The Shining is not only one of my favorite horror movies, but also one of my favorite movies ever. But I don’t attribute anything extra to the film than what is there. I’ve already seen a documentary that explored whether Kubrick used The Shining as an outlet to express how he faked the moon landing, a notion I find absurdly ridiculous. However, I can’t wait to see what other theories are out there about one of cinema’s finest movies. And then I have to certainly follow it up with watching The Shining superimposed over itself forwards and backwards!

3. Come Out and Play
Killer children movies are immensely awesome. It only proves what a nightmare kids are and that they’re all out to get us. One of the finest of these is 1976’s Who Can Kill A Child? Now, a masked man (seriously, he filmed the entire movie in a mask!) with the pseudonym Makinov has remade it. I have no real expectations going into it, but I know it just got picked up. I really just want to see what this insane person has produced. I also want to see a bunch of kids terrorize a couple on an island vacation.





1. Sinister

In the end, what do I want to see? Supernatural and monster horror with a good story and the promise of some real scares. This may be one of the more “mainstream” releases, but it has most of the elements I look for in my favorite horror movies. Humans don’t scare me. Monsters and ghosts do.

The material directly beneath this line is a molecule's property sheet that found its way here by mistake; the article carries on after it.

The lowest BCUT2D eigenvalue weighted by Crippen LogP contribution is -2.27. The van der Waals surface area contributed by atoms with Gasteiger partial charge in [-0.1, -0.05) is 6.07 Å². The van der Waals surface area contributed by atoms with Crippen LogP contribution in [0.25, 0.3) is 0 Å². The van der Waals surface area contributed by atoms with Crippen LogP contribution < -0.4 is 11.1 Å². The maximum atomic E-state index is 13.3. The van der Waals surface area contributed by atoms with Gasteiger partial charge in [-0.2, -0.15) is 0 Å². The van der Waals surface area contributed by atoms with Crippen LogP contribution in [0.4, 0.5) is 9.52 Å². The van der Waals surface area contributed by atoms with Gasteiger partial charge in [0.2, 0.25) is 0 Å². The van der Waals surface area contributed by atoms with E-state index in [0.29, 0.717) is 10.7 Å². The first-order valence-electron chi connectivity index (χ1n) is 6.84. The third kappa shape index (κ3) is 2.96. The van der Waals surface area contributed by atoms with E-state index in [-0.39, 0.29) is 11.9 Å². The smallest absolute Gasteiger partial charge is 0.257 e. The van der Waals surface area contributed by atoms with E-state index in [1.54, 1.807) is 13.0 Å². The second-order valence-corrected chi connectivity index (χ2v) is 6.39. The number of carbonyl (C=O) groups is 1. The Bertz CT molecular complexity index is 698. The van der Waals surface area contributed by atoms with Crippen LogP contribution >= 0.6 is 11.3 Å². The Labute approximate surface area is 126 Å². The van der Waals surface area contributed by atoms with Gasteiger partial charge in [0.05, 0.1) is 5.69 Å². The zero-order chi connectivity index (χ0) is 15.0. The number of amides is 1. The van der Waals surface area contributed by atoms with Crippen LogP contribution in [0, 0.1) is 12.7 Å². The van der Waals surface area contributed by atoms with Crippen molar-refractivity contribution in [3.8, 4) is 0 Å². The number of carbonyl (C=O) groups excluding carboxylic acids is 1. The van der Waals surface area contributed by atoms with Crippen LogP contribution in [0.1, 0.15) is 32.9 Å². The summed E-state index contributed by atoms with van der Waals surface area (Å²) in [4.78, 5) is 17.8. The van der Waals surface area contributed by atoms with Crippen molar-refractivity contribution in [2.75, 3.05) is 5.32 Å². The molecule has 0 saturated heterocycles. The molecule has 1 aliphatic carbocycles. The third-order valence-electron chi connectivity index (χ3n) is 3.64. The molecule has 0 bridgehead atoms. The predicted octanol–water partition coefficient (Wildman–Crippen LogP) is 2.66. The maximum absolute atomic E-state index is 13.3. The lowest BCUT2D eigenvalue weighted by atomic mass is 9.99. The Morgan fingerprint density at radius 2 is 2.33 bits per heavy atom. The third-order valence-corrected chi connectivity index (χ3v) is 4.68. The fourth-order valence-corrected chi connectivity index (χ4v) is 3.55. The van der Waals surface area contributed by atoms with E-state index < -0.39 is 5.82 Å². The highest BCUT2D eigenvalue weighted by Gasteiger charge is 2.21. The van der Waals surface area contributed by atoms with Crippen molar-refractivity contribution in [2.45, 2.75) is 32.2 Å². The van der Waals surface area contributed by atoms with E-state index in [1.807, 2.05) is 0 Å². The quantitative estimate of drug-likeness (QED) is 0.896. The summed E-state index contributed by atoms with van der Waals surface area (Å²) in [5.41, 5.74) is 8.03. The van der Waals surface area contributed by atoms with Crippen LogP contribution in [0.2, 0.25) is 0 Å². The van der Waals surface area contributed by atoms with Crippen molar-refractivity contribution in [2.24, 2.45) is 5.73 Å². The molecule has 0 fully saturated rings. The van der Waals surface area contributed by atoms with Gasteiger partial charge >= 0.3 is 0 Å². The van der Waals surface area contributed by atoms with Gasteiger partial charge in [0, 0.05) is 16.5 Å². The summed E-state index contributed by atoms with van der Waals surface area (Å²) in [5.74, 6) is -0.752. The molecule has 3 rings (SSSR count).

2. Antiviral

What do I hate more than celebrities? The people who worship them. So, when the son of Cronenberg makes a film about the ultimate, almost fetishistic, worship of celebrities and the horrifying consequences, I come for the story, but I stay for social commentary.

3. The ABCs of Death

I know I tend to rant and rave about story, structure, and character, but sometimes I just want to see blood, guts, and creative deaths. Twenty-six directors promising twenty-six of the worst ways to die sounds like just the kind of guilty pleasure to make my brain unwind.


Doomsday Book


1. Doomsday Book
2. Antiviral
3. The Collection

Had I not already seen Sinister at SXSW, it would be number one on my list. But I have, and it’s damned excellent – one of the scariest horror movies in years – so I’ll leave it off to make room for some wildcards. Doomsday Book because it’s a Korean anthology with one of the directors being Jee-woon Kim (I Saw the Devil), one of my favorite living directors. Antiviral because its plot sounds crazy and it’s from David Cronenberg’s son. And, of course, The Collection, because Marcus Dunstan’s The Collector is a brutal bit of American horror and seeing him top it will be, at the very least, pretty ridiculous.


Berberian Sound Studio


Brian Kelley:

1. The ABCS of Death

As a fan of both the short film format and all of the directors involved, The ABCs of Death has me most interested. I imagine an exhausting yet hugely entertaining anthology. TIFF buzz has only heightened my curiosity.

2. Berberian Sound Studio

The premise is a winner, I love anything that explores the behind-the-scenes of filmmaker and Toby Jones is always a huge plus in my book. The trailer has hints of giallo atmosphere which immediately makes it a must-see for me.

3. Memory of the Dead

The festival guide writeup promises a mix of Sam Raimi and giallo which gives me an instant horror boner. This slice of Argentian gonzo filmmaking looks to be right up all of my alleys.